Fergus McQuillan: Civil rights leader, councillor and teacher had deep love for Newtownbutler
FERGUS McQuillan had a deep love for Newtownbutler and its people and a determination to improve their lives.
As a civil rights leader he stood up against discrimination in housing and employment in his native Fermanagh, at one point leading a motorcade to Stormont.
He later continued this work as an SDLP councillor, serving as council chairman twice during three decades' service to his constituents.
Fergus also spent his entire teaching career at St Mary's Primary School in Newtownbutler, as well as running a pub in the town and a farm.
Described by his daughter as kind, caring, funny and gentle, he is also remembered as someone who made a difference to hundreds of people's lives.
Fergus was born in 1933, the younger of two children to farmer Dan McQuillan and his wife Lena (née O'Keefe) in the townland of Lurganboy.
Thought to be a distant relation of F Scott Fitzgerald, he was pleased in later life to host two of the American writer's grandchildren during a visit to Fermanagh as they researched their family tree back to McQuillans who left Newtownbutler in the 19th century.
In his teens he boarded 70 miles from home at St Columb's College in Derry, where he was made head boy, and trained as a teacher after a degree in history and Irish at Queen's University Belfast.
Past pupils of St Mary's PS, where he mainly taught P6 classes, remember him as an easy-going and popular teacher and vice-principal.
Fergus enjoyed Gaelic football in his youth and was heavily involved throughout his life with the Newtownbutler First Fermanaghs club. He had an encyclopaedic knowledge of the sport and didn't miss an All-Ireland final until recent years.
He also took particular satisfaction in helping prepare young people for the Community Games in Mosney each year.
He had an interest in politics from an early age. Having seen cousins among the many young Catholics forced to leave for England in search of work, he set about highlighting discrimination and unionist gerrymandering.
Fergus chaired the Civil Rights Association branch in Newtownbutler, helped produce the widely-distributed pamphlet Fermanagh Facts about housing and employment inequalities, and led a motorcade from the town to Stormont in 1969 despite having a broken leg.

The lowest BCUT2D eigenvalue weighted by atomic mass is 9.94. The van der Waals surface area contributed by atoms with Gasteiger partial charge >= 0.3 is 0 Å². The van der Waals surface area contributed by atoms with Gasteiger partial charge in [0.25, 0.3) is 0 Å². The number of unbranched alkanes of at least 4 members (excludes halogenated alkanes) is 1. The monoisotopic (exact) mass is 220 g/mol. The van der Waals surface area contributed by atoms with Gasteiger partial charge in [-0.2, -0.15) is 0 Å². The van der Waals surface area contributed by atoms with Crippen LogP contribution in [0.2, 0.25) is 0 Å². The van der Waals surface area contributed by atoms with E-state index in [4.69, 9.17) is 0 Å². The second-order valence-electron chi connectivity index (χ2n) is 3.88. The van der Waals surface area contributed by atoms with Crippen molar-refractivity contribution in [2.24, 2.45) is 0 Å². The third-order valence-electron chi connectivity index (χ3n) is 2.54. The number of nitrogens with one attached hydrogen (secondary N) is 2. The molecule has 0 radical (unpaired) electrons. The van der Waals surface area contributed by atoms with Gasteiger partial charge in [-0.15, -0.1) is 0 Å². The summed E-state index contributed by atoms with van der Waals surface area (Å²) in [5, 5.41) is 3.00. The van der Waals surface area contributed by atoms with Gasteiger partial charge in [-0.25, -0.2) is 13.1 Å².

He also assisted in exposing the truth behind the so-called “pitchfork killings”, when two men were found stabbed to death on a farm two days after an off-duty UDR man, John Bell, had been killed by the IRA in October 1972.
The savage killings of civil rights activist Michael Naan and farm labourer Andrew Murray, assumed to be a revenge attack by local loyalists, left a legacy of fear and mistrust in the community and it was not until nine years later that Fergus's own suspicions were confirmed when two members of a Scottish army patrol were instead convicted of the murders.
Inspired by John Hume, Fergus joined the SDLP and was elected a councillor in 1981, with the family pub McQuillan's serving as something of a constituency office.
He chaired the local community development association and took great interest in cross-border links, serving as the first chairman of the Irish Central Border Area Network.
Fergus McQuillan retired from teaching in 1992 and stood down from the council in 2011 to enjoy retirement with his Coleraine-born wife of 53 years, Anne.
He died aged 84 on May 18 and is survived by his wife Anne, daughter Áine, son Peter and grandchildren. He was predeceased by his sister Phyllis.